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|1275 by topic|
|Birth and death categories|
|Births – Deaths|
|Establishments and disestablishments categories|
|Establishments – Disestablishments|
|Art and literature|
|1275 in poetry|
|Ab urbe condita||2028|
|Balinese saka calendar||1196–1197|
|English Regnal year||3 Edw. 1 – 4 Edw. 1|
|Chinese calendar||甲戌年 (Wood Dog)|
3971 or 3911
— to —
乙亥年 (Wood Pig)
3972 or 3912
|- Vikram Samvat||1331–1332|
|- Shaka Samvat||1196–1197|
|- Kali Yuga||4375–4376|
|Japanese calendar||Bun'ei 12 / Kenji 1|
|Minguo calendar||637 before ROC|
|Thai solar calendar||1817–1818|
1401 or 1020 or 248
— to —
1402 or 1021 or 249
|Wikimedia Commons has media related to 1275.|
- March – The 200,000 multiethnic troops of the Mongol-led Yuan Dynasty, headed by the Turkish commander Bayan, face a Chinese Song Dynasty army of 130,000, led by the Song Chancellor Jia Sidao. The result is a decisive victory for the Yuan Dynasty, and soon after the much-vilified Jia Sidao is stripped of rank and title, and killed by one of his own guards, as he is sent to exile in Fujian by the Song court.
- March 4 – Chinese astronomers observe a total eclipse of the Sun in China.
- The invading forces of the Yuan Dynasty capture the Song Dynasty city of Suzhou.
- Marco Polo purportedly visits Xanadu, Kublai Khan's summer capital of the Yuan Dynasty.
- The city of Kunming is made capital of the Yunnan province of the Mongol Yuan Dynasty.
- Nestorian monk Rabban Bar Sauma begins his pilgrimage from China towards Jerusalem.
- The Japanese era Bun'ei ends, and the Kenji era begins.
- Alamut Castle is temporarily recaptured from the Mongols by a Nizari force under a son of Rukn al-Din Khurshah and a descendant of the Khwarezmshahs.
- April 22 – The first Statute of Westminster is passed by the English Parliament, establishing a series of laws in its 51 clauses, including equal treatment of rich and poor, free and fair elections, and definition of bailable and non-bailable offenses.
- June 14 – Battle of Hova: Valdemar, King of Sweden is defeated by his brother Magnus, after which Magnus deposes him.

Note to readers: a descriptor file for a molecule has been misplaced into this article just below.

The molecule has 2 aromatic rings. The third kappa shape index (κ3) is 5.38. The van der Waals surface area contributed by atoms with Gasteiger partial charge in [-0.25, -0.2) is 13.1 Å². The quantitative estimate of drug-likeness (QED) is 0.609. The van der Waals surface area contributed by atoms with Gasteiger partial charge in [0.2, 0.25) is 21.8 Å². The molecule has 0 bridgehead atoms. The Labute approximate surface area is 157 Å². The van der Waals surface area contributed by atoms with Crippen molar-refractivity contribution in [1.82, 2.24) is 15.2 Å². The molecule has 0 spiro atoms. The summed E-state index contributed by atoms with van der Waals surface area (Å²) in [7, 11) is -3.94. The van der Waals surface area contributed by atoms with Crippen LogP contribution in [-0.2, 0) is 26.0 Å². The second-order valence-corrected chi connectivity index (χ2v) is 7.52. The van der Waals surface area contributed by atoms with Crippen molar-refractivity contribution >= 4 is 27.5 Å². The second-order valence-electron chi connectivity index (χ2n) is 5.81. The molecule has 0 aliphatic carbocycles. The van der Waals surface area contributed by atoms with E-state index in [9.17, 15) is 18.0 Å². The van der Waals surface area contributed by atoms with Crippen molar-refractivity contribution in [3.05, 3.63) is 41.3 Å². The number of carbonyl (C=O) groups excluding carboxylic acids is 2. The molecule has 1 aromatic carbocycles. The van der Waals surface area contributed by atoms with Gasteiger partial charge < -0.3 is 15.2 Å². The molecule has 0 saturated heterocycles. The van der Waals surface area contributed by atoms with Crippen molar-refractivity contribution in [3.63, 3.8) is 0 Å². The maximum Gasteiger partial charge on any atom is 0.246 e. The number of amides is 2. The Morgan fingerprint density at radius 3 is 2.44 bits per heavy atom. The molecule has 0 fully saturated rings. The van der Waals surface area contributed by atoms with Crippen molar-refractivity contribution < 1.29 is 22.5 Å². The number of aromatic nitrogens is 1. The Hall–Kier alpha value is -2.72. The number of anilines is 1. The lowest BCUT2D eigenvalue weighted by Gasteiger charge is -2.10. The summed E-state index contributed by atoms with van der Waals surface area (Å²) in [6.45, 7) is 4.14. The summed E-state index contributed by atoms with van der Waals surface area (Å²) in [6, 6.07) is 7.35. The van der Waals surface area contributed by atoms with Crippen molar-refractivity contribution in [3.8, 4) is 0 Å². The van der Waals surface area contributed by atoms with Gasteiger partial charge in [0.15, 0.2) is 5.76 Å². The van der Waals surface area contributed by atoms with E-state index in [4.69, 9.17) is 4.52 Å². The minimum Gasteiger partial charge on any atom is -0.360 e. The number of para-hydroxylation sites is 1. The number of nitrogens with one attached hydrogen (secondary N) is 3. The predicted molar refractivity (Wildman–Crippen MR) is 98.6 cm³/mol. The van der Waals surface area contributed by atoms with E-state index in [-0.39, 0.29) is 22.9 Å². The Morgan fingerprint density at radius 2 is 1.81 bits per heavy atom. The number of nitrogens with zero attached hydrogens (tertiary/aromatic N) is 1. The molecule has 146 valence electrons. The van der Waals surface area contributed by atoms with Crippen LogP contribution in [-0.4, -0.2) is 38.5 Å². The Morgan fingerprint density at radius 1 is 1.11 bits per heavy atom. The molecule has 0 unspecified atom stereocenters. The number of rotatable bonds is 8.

- July 22 – Magnus is elected the new king of Sweden.
- September 11 – 1275 British earthquake. The earthquake struck the south of Great Britain. The epicentre is unknown, although it may have been in the Portsmouth/Chichester area on the south coast of England or in Glamorgan, Wales.
- October 8 – Battle of Ronaldsway: Scottish forces defeat the Manx of the Isle of Man in a decisive battle, firmly establishing Scottish rule of the island.
- October 27 – Floris V, Count of Holland, grants the city of Amsterdam freedom from taxes.
- Eleanor de Montfort is captured by sailors in the employ of Edward I of England, to prevent her marriage to Llywelyn ap Gruffudd, prince of Wales; she is used as a bargaining chip over the coming years, in Edward's attempts to subjugate Llywelyn and Wales.
- The Mongol Golden Horde raids Lithuania for the third time.
- Around Ciney, in present day Wallonia, the War of the Cow begins; (ending in 1278).
- The first main survey of the Hundred Rolls, an English census seen as a follow-up to the Domesday Book completed in 1086, is finished; it began in 1274.
- Jean de Meun completes the French allegorical work of fiction, Roman de la Rose, with a second section (the first section was written by Guillaume de Lorris in 1230).
- In Ghent, the first instance is recorded of emission of life annuities by a town in the Low Countries; this event confirms a trend of consolidation of local public debt in north-western Europe, initiated in 1218 by Reims.
- Ramon Llull establishes a school in Majorca to teach Arabic to preachers, in an attempt to aid proselytizing to Moors. He also discovers diethyl ether.
- The era of the tosafot (medieval commentators on the Talmud) ends (it began in 1100).
- John II, Duke of Brabant (d. 1312)
- Bartholomew de Badlesmere, 1st Baron Badlesmere (d. 1322)
- Dnyaneshwar, Indian Hindu Marathi saint, philosopher and poet (d. 1296)
- Mondino de Liuzzi, Italian physician and anatomist (d. 1326)
- Giovanni d'Andrea, Italian jurist
- Eleanor of Brittany (abbess) (d. 1342)
- approximate date
- Aymer de Valence, 2nd Earl of Pembroke, Franco-English nobleman (d. 1324)
- William of Alnwick, English Franciscan theologian (d. 1333)
- Walter V, Count of Brienne, Duke of Athens (d. 1311)
- Gediminas, Duke of Lithuania (d. 1341)
- John de Menteith, Scottish nobleman (d. 1323)
- Giovanni Villani, Florentine writer (d. 1348)
- February 26 – Margaret of England, Queen consort of the Scots (b. 1240)
- April 13 – Eleanor of England (b. 1215)
- August 15 – Lorenzo Tiepolo, Doge of Venice
- September 24 – Humphrey de Bohun, 2nd Earl of Hereford, Constable of England (b. 1208)
- September – Ferdinand de la Cerda, Crown Prince of Castile
- date unknown
- Meynier, Gilbert (2010). L'Algérie cœur du Maghreb classique. De l'ouverture islamo-arabe au repli (658-1518). Paris: La Découverte. p. 158. ISBN 978-2-7071-5231-2.
- Wasserman, James (2001). The Templars and the Assassins: The Militia of Heaven. Simon and Schuster. p. 115. ISBN 978-1-59477-873-5.
- Virani, Shafique N.; Virani, Assistant Professor Departments of Historical Studies and the Study of Religion Shafique N. (2007). The Ismailis in the Middle Ages: A History of Survival, a Search for Salvation. Oxford University Press, USA. p. 32. ISBN 978-0-19-531173-0.
- "Notes on Individual Earthquakes". British Geological Survey. Archived from the original on November 19, 2007. Retrieved August 5, 2019.
- Musson, Roger (July 9, 2015). "What Was the Largest British Earthquake?" (PDF). SECED Conference 2015: 3. Retrieved August 5, 2019.
- Zuijderduijn, Jaco (2009). Medieval Capital Markets. Markets for renten, state formation and private investment in Holland (1300-1550). Leiden/Boston: Brill. ISBN 978-90-04-17565-5.